The Light of the World, 1854, William Holman Hunt, English painter (1827-1910)
Jesus, bringing light, preparing to knock on an overgrown and long-unopened door (Revelation 3:20).
(…continued) Matthew 4:16 tells us what it means to walk in this darkness. The last half of the verse refers to those living in ‘the land of the shadow of death,’ and that is, of course, all of us. Death is an ever-present threat, so we are all, always, living in its shadow. We grieve the loss of those we have loved, we worry over the living, and we live with the knowledge that any day could be our last. And it’s not only people that die. Hopes and dreams also die, as the once bright future gradually grinds along into the distant past; and so much always remains unfulfilled, and so many plans end in disappointment. Not only that, but relationships die and hearts are broken. And even in those times when everything works out wonderfully, and the all dreams do come true, and relationships do work out, it is only for a little while, and then, as my mother used to say, “All good things must come to an end.” We would be playing outside at the end of a perfect summer day, and even though we knew it was late and getting dark, we would not like to hear her say, “Time to come in now.” As we walked into the house grumbling, she would say it every time, “All good things must come to an end.” We got kind of tired of hearing it, but it was, and still is, the truth. Good times end, hopes fizzle out, relationships fail, people die; and so we all know very well what the Bible means when it talks about walking in darkness and living in the land of the shadow of death.
But when you see the light of Jesus, your eyes are opened to his promise that, “He who believes in me, though he die, yet shall he live;” so as Paul wrote, “We look not to what is seen but to what is unseen, for what is seen is temporary and what is unseen is eternal” (II Corinthians 4:18). That truth changes everything.
There is another kind of darkness. Hank Williams referred to this darkness when he began the song with, “I wandered so aimless, my life filled with sin.” I John 1 says: “This is the message we heard from Jesus and declare to you; God is light, in him there is no darkness. If we claim to be with him and yet walk in the darkness, we lie and do not live out the truth. But if we confess our sins, and walk in the light, the blood of Jesus purifies us from all sin.” Hank Williams put it like this: “I was a fool to wander and stray, straight is the gate and narrow the way, but now I have traded the wrong for the right; Praise the Lord, I saw the light.”
God did not give his commandments to pester us with busy work. Rather, these commands simply teach us how to best live the life God has given to us, in this world that He has created for us. He ought to know what works. So when we sin and disobey God’s commands, we end up in the darkness of guilt and regret, of conflict and broken relationships and troubled communities, and in the darkness of fear and anxiety. And this darkness comes not only from our own sins, but we are also hurt by the sins of others. We are all familiar with the darkness of sin. But when we see the light of Jesus, and obey his commands, life can be built on the solid foundation of his Word.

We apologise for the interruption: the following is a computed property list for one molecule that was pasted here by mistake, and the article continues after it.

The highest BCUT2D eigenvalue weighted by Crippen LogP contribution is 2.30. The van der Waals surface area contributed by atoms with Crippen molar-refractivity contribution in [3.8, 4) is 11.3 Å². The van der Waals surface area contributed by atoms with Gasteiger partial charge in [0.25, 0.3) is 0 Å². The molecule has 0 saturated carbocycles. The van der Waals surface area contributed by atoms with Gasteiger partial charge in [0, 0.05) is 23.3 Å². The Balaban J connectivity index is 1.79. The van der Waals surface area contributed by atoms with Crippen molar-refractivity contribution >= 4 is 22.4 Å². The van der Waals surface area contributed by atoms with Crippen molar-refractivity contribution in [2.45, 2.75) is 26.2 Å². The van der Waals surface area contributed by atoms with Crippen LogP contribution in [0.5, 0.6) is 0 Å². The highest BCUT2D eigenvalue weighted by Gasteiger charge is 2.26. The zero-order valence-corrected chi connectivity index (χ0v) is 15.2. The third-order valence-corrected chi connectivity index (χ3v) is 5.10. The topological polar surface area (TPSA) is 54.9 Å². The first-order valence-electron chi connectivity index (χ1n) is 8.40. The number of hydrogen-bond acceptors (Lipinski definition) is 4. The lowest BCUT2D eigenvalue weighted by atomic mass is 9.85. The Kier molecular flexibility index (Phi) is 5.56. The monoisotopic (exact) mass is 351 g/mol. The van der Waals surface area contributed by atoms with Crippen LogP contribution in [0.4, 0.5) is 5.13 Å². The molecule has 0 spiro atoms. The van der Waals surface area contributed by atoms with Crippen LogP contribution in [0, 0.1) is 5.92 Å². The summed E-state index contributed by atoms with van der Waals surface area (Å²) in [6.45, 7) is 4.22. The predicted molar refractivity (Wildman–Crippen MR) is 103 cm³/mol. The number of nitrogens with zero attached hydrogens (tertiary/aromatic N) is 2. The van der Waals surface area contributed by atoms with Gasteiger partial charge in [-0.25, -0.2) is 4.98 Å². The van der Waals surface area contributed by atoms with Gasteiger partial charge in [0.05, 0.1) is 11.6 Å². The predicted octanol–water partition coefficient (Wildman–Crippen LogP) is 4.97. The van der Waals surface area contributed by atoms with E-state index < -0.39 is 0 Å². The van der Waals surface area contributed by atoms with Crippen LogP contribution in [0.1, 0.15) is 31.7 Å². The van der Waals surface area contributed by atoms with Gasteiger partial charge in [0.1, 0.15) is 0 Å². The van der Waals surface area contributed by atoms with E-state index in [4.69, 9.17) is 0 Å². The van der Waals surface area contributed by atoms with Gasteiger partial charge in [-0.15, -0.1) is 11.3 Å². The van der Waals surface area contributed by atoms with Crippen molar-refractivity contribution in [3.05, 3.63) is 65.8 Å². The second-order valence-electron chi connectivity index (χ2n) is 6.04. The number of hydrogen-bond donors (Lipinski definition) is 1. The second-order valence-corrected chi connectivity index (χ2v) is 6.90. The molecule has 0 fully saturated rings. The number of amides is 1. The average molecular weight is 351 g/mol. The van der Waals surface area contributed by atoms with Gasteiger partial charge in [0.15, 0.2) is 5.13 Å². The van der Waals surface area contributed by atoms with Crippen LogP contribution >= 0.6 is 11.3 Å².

There is still another kind of darkness, and this is the darkness of ingratitude, of being blind to all the wonders of God’s good creation. It is the darkness of an ongoing bad attitude, focusing only on everything that is wrong in the world and in your life. In every life there is plenty of evil, wickedness, troubles, bad luck, and frustration; and there are those who get way more than their share of such afflictions. But no matter who you are, if that is all you see, you are in the darkness; you are blind to so many blessings, so much good, and so many promises. You have got to pray that you, as the song says, can be “like the blind man that God gave back his sight.” We all know people who have been clobbered around by life more than most, but they still find all kinds of reasons to thank and praise God and have a smile on their face. That’s a powerful witness. Seeing the light of Jesus means seeing and being grateful for the many ways he has blessed you.
Matthew 4:16 says, “The people who sat in darkness have seen a great light; on those living in the land of the shadow of death, a light has dawned.” In John 8:12, Jesus said: “I am the light of the world. Whoever follows me will never walk in darkness, but will have the light of life.” Seeing the light of Jesus, then, means: #1) being grateful for this life and all that is in it; #2) having the desire live how God wants you to live this life he has given you; and, #3) taking comfort in seeing this life in the context of God’s promise of eternal life. (continued…)
Matthew 4:16 — The people living in darkness have seen a great light; on those living in the land of the shadow of death a light has dawned.
John 8:12 — When Jesus spoke again to the people, he said, “I am the light of the world. Whoever follows me will never walk in darkness, but will have the light of life.”
Revelation 22:5 — There will be no more night. They will not need the light of a lamp or the light of the sun, for the Lord God will give them light. And they will reign for ever and ever.
Lord Jesus Christ, Son of the Living God, have mercy on me, a poor sinner. Amen.
–Ancient Jesus prayer (based on Luke 18:13)